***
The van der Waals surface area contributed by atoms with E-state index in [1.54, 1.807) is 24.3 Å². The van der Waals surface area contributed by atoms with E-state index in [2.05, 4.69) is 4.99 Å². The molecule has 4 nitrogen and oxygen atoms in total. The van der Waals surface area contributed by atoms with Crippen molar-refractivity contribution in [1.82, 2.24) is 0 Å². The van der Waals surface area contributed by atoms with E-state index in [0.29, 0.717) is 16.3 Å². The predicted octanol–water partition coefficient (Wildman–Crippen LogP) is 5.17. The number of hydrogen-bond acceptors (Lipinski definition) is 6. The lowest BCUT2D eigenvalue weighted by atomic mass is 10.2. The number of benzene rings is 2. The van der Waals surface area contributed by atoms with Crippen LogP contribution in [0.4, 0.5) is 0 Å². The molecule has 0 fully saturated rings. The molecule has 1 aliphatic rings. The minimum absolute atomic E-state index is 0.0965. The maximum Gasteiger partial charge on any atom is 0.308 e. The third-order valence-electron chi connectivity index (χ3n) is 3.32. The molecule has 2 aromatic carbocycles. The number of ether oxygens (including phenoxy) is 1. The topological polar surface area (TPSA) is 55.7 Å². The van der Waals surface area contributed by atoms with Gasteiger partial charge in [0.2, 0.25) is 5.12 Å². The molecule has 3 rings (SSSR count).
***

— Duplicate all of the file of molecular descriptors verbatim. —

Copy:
The van der Waals surface area contributed by atoms with E-state index in [1.54, 1.807) is 24.3 Å². The van der Waals surface area contributed by atoms with E-state index in [2.05, 4.69) is 4.99 Å². The molecule has 4 nitrogen and oxygen atoms in total. The van der Waals surface area contributed by atoms with Crippen molar-refractivity contribution in [1.82, 2.24) is 0 Å². The van der Waals surface area contributed by atoms with E-state index in [0.29, 0.717) is 16.3 Å². The predicted octanol–water partition coefficient (Wildman–Crippen LogP) is 5.17. The number of hydrogen-bond acceptors (Lipinski definition) is 6. The lowest BCUT2D eigenvalue weighted by atomic mass is 10.2. The number of benzene rings is 2. The van der Waals surface area contributed by atoms with Crippen LogP contribution in [0.4, 0.5) is 0 Å². The molecule has 0 fully saturated rings. The molecule has 1 aliphatic rings. The minimum absolute atomic E-state index is 0.0965. The maximum Gasteiger partial charge on any atom is 0.308 e. The third-order valence-electron chi connectivity index (χ3n) is 3.32. The molecule has 2 aromatic carbocycles. The number of ether oxygens (including phenoxy) is 1. The topological polar surface area (TPSA) is 55.7 Å². The van der Waals surface area contributed by atoms with Gasteiger partial charge in [0.2, 0.25) is 5.12 Å². The molecule has 3 rings (SSSR count).